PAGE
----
Google I/O playlist, day 2: Google Storage for Developers

This is the second in a series of posts providing a day-by-day playlist to help break up the Google I/O session videos - specifically the App Engine ones - into manageable chunks for those that haven't seen them.

Today's video is on Google Storage for Developers. Google Storage for Developers is a new API for storing, serving, and sharing large numbers of files, of nearly any size. While Google Storage isn't directly linked to App Engine, it's likely to be of interest to many App Engine developers. It's also the foundation for the BigQuery and Prediction APIs, which I discussed earlier.

The talk is language-agnostic, so both Python and Java developers will find it of interest. Currently, the only officially supported client library is the Python one, but the protocol is deliberately compatible with other similar services, so the Boto library works as-is, as will other libraries. Further, the API is simple enough that I expect Google-Storage-specific libraries will quickly spring up in most major languages.

Google I/O playlist, day 1: Appstats

With the full videos of the App Engine sessions at I/O now released, those who missed I/O, or, like me, didn't have time to catch all the sessions can now catch up on what they missed out on. The list is quite intimidating, though - there's a lot of content there, and most of us have a limited amount of time to spend watching each day.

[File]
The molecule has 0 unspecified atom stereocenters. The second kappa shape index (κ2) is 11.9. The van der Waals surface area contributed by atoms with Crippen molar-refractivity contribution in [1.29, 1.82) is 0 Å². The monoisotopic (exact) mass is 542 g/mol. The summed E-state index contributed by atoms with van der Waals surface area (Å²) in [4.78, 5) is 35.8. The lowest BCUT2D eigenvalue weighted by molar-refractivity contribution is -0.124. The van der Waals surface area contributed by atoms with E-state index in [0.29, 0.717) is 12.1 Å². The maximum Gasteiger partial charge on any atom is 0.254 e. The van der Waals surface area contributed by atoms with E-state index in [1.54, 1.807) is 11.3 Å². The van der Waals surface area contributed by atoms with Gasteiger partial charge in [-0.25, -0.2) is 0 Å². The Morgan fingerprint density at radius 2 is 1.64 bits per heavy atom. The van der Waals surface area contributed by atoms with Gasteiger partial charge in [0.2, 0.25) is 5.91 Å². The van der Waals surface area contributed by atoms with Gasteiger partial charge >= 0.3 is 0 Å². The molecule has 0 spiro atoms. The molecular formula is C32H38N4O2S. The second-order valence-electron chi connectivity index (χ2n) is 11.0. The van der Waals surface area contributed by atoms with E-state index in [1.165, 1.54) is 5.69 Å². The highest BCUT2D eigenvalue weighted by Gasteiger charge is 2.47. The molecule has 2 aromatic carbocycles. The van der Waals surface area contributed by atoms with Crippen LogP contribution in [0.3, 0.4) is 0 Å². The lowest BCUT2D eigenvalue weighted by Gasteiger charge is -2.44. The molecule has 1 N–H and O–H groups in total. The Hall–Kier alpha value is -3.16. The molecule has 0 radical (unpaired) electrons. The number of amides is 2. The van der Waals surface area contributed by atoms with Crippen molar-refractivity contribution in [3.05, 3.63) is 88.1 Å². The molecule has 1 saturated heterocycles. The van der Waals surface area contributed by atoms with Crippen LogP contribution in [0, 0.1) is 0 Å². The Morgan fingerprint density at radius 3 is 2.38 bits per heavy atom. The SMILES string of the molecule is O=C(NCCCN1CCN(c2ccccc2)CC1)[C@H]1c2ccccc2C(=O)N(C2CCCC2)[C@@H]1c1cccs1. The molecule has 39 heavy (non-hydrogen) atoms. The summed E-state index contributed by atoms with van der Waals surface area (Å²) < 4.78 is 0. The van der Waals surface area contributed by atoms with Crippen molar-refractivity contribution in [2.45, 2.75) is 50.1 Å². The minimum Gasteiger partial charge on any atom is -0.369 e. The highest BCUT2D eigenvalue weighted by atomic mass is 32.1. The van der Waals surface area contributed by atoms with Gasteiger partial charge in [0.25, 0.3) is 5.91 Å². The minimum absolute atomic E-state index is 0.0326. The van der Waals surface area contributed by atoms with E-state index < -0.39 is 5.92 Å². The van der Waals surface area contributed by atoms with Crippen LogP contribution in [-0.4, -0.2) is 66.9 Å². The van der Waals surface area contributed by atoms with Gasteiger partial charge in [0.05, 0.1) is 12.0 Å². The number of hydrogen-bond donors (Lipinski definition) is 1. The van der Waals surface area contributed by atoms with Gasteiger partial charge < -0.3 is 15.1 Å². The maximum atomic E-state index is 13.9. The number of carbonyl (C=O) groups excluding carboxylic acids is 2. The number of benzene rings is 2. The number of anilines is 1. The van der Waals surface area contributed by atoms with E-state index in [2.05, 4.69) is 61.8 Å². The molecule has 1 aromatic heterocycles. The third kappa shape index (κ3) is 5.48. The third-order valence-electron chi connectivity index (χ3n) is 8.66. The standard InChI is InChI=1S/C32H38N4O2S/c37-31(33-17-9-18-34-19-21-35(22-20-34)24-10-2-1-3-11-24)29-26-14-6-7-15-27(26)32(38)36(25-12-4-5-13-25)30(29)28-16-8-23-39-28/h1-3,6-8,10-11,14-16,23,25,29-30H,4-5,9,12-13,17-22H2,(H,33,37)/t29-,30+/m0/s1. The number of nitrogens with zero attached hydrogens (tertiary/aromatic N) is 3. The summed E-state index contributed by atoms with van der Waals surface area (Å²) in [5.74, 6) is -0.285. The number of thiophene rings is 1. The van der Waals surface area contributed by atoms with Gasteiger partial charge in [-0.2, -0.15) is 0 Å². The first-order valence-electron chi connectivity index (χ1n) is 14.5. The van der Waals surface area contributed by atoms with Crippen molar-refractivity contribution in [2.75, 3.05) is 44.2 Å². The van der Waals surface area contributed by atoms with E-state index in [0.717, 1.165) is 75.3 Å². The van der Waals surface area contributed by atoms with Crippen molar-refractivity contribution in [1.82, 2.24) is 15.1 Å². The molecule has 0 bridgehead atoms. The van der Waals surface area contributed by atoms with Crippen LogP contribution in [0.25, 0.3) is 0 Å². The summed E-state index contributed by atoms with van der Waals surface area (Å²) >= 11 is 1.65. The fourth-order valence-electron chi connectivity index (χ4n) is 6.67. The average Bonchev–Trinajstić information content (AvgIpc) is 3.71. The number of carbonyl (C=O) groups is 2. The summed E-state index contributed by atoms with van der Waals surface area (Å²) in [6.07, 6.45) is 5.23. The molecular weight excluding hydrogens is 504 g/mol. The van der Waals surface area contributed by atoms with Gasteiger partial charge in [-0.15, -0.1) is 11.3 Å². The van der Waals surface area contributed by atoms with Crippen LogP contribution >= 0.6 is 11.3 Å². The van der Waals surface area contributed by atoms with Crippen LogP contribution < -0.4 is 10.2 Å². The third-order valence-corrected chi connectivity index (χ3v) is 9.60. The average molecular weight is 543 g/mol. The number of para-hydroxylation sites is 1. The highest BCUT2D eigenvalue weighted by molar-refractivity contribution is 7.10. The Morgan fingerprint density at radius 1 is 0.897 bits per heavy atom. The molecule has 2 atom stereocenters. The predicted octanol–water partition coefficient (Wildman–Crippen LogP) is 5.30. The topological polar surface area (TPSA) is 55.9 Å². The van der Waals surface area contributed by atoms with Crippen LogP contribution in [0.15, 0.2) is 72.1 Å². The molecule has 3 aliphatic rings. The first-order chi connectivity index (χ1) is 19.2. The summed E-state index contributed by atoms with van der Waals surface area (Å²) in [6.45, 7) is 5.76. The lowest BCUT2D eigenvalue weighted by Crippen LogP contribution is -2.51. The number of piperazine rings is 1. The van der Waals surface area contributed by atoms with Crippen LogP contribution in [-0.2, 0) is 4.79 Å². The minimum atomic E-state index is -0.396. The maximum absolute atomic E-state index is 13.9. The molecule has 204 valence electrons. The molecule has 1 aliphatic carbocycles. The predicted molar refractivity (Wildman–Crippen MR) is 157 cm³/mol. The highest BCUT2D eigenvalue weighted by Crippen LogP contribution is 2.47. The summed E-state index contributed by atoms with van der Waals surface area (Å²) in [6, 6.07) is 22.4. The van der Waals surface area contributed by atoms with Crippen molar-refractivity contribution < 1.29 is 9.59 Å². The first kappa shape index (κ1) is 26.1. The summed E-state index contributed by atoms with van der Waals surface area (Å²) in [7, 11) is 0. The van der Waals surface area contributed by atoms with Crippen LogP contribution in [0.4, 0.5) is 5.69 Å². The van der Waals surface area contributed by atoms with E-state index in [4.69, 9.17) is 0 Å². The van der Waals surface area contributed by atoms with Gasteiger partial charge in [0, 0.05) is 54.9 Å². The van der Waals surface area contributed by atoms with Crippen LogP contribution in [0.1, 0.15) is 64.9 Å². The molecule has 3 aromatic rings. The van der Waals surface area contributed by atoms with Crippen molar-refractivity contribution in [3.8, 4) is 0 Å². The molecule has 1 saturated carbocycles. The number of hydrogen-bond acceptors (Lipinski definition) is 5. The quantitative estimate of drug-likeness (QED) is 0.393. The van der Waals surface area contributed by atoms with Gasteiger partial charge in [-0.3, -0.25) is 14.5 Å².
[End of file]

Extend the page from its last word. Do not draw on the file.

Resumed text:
With that in mind, over the next couple of weeks, I'm going to be posting session videos, one or two each day, in an order that's hopefully useful and makes sense to people. I'll also explicitly note who'll find each video of interest, and what other videos, if any, you should watch first.

First in the lineup is Guido's Appstats talk. This talk will be of interest to both Python and App Engine developers, at all levels of skill. There's some Python-specific code in the talk, but it mostly applies to both languages.

What's that, you say? You already know about appstats? Even if you do, there's almost certainly something you didn't know in Guido's talk. If you're already familiar ...

The wonders of HDMI

Recently, we embarked upon an update of our 'media center' / 'home theater' setup. Our projector had reached the end of its 2000 hour bulb life, and since it was a cheap projector to start, a replacement bulb would've cost nearly as much as the projector itself did a couple of years ago. Also, it's become extremely unreliable - 9 times out of 10, pressing the power button results in a brief flash of light from the bulb, followed by nothing. Plus, we promised ourselves that when the bulb ran out, we'd buy an HD projector, as they ought to be affordable by then.

Well, that time has come, and we've done the upgrade. Since we were upgrading to HD, it seemed necessary to get an AV receiver that supports HDMI to replace our 2-channel amplifier and let us switch audio and video at the same time. And if we have that, we may as well get a blu-ray player, too - after all, they're pretty cheap now.

Here's our new setup:

Going by the letters, we have:

  1. Our HTPC media box (Existing)
  2. Netgear XAVB1004 powerline networking switch (Existing)
  3. Philips BD3000/05 Blu-ray player (New)
  4. Yamaha RX-V367 ...